After getting my wind back from my flu I reviewed what I’d written so far about Adam Kadmon and I see that it called for clearing up. So I’m going to repeat my remarks with some changes.
We’ll begin this part with a quick statement from Ar”i about the seemingly out-and-out anthropomorphisms we’ll be using to depict Adam Kadmon. “We must speak in (anthropomorphic) metaphors and images in order to ‘soothe the ear’” , i.e., to be able to cogently explain and illustrate things in an actually fully abstract realm.
That having been said we need to know that everything “has two aspects: one is its expanding spiritual essence, and the other is its ‘vessels’ and ‘limbs’ into which this spiritual essence expands.” But we must realize also that “there are roots above for these aspects”, and that it’s those roots (which are found in Adam Kadmon and elsewhere) that are the actual the subject at hand.
Leading up to our investigations we’d put forward that Ar”i goes on to say that “there are four fundamental aspects to everything: sight, hearing, smell, and speech, which correspond to the four letters of God’s name (spoken of before)” . That should lead us to our subject at hand. Here’s what Ramchal offers about that.
“In order for this order (i.e., Adam Kadmon) to be perfect,” he says, “it needs to be a complete Partzuf that’s comprised of (both) an interior and an exterior, which is related to the mystical notions of a body and a soul, or ‘lights’ and ‘receptacles’” (Iggerot Pitchei Chochma V’Da’at 3).
Ramchal then offers the following in Petach 32:
The “face” of Adam Kadmon was formulated to irradiate out what was arranged within the “body” of Adam Kadmon. It was in fact Adam Kadmon’s “senses” that irradiate outward.
In fact, four “worlds” emerged (i.e., irradiated outward): those of “vision” centered in Adam Kadmon’s “eyes”, “hearing” centered in Adam Kadmon’s “ears”, “smell” centered in Adam Kadmon’s “nose” and “speech” centered in Adam Kadmon’s “mouth”. And we’re told that the “forehead” likewise emits radiance.
This largely harkens back to Ari’s depiction of the vision; what’s novel is the introduction of Adam Kadmon’s “forehead” which will come up later, and the idea of the irradiation of phenomena from within Adam Kadmon’s “body” which we’ll discuss shortly.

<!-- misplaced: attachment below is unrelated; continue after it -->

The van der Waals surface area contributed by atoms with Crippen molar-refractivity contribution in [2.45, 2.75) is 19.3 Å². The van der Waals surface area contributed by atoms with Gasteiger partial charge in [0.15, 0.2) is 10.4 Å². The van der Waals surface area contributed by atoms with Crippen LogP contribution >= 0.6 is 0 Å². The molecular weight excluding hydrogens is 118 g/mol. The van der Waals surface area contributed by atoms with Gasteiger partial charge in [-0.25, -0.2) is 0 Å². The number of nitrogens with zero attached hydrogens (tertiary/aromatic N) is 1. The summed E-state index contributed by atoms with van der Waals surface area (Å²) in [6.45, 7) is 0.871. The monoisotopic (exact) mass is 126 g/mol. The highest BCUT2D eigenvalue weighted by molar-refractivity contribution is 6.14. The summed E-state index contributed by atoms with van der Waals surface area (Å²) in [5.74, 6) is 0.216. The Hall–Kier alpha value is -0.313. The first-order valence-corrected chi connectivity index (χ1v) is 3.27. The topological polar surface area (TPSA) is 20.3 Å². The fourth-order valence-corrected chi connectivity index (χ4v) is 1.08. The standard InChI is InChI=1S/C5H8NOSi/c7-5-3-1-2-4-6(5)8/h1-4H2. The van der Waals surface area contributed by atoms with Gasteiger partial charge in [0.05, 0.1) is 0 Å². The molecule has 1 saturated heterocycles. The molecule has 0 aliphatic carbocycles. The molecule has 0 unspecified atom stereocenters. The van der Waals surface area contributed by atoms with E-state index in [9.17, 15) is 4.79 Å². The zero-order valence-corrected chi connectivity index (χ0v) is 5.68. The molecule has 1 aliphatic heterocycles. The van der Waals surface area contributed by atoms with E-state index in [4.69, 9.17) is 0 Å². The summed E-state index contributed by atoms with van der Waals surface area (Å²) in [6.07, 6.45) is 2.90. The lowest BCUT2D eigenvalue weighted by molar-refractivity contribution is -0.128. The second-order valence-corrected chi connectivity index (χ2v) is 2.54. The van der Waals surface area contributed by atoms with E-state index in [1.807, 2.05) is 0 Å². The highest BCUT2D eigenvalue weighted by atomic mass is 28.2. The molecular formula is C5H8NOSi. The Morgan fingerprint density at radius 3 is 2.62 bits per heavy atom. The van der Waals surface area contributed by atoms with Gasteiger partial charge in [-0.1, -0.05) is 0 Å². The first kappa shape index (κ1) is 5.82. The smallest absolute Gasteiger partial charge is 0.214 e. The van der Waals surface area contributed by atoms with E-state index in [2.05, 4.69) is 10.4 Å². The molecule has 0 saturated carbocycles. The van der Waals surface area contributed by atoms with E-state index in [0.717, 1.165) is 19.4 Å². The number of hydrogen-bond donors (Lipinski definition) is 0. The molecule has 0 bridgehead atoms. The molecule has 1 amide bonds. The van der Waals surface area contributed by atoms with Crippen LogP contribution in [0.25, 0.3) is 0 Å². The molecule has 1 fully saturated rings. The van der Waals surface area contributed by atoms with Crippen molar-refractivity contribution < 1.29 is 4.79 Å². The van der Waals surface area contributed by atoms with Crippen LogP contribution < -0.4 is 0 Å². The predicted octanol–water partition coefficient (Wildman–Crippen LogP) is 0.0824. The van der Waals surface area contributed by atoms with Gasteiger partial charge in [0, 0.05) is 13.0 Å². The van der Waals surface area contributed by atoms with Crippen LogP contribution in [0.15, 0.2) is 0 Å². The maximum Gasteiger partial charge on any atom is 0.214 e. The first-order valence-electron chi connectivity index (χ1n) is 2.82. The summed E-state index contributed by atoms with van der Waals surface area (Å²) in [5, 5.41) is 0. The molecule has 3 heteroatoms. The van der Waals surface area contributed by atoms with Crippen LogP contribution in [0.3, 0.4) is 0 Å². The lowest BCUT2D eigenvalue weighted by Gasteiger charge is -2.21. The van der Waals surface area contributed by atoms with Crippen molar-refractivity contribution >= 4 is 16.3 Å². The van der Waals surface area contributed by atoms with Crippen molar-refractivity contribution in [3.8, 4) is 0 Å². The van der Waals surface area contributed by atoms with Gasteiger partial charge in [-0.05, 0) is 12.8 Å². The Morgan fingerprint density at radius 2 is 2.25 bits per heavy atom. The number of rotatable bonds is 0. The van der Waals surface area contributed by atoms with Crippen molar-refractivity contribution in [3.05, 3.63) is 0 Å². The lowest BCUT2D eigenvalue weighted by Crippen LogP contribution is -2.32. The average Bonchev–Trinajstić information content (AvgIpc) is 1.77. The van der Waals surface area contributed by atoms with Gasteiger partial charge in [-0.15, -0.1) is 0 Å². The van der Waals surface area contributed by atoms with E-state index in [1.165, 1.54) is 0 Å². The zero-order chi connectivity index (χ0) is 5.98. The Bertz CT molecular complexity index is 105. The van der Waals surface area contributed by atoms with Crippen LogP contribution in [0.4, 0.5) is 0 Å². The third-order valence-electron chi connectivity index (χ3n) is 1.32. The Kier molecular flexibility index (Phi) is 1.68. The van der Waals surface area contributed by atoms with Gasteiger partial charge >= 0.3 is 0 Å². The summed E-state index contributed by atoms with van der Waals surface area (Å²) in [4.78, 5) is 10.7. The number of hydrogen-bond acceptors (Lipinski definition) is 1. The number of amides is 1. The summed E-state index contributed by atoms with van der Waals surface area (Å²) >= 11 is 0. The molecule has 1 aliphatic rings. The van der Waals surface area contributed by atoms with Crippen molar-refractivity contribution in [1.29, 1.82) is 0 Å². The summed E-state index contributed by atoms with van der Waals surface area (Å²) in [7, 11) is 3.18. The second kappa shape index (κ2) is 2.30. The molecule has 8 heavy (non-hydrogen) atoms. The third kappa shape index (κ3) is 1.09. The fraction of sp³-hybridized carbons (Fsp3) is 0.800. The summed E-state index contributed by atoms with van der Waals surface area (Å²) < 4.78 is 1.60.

He adds a couple of things at the end of this Petach which also have great significance to our understanding: the fact that all the worlds that come about afterwards are nothing but the radiance and shine of Adam Kadmon as we’ll see; and the idea that Adam Kadmon itself is more exalted than they and cannot be comprehended whereas the other worlds can be comprehended to one degree or another. We’ll get to this soon enough as well.
We’re going to be citing Ramchal’s Pitchei Chochma v’Da’at in our attempt to follow what happens here– or better yet, what the prophets and other exalted souls were able to envision about the process of creation. Then we’ll touch on the “solution” to all this.
As Ramchal explains it , the Sephirot connected with Adam Kadmon “have an inner aspect — and an outer one, which conceals it”. It’s just that, “some of the inner aspect pierce through the outer ones and come into view (to the prophets and great souls) in order to perform some visible function” . “This represents the esoteric idea of the piercing through of (Adam Kadmon’s inner radiance through it’s) ‘ear’, ’nose’, and ‘mouth’”, as he’ll go on to explain.
Put simply, some of Adam Kadmon’s inner radiance pierced through the apertures of its “face” — its “eyes”, “ears”, “nose”, “mouth”, and even its “forehead”. And it did that in order to bring about whatever was needed to build all the intended phenomena, i.e., the worlds of Atzilut, Briah, Yetzirah, and Assiyah as well as mortal man, as well as to bring about whatever was necessary to actualize what was intended for these phenomena (Petach 35).
Very well: now we know the makeup of Adam Kadmon, but what’s the “solution” to all that as Ramchal understands it; i.e., what’s being indicated by this visual phenomenon? For that we’ll need to turn to his Klallim Rishonim.
In explanation of all this Ramchal cites the two sorts of ways that God interacts with us: either openly, which is referred to his expressing Ha’aret Panim, looking at us “(with) face aglow”; or He interacts with us covertly, which is referred to His expressing Hester Panim, looking at us “(with a) hidden face” .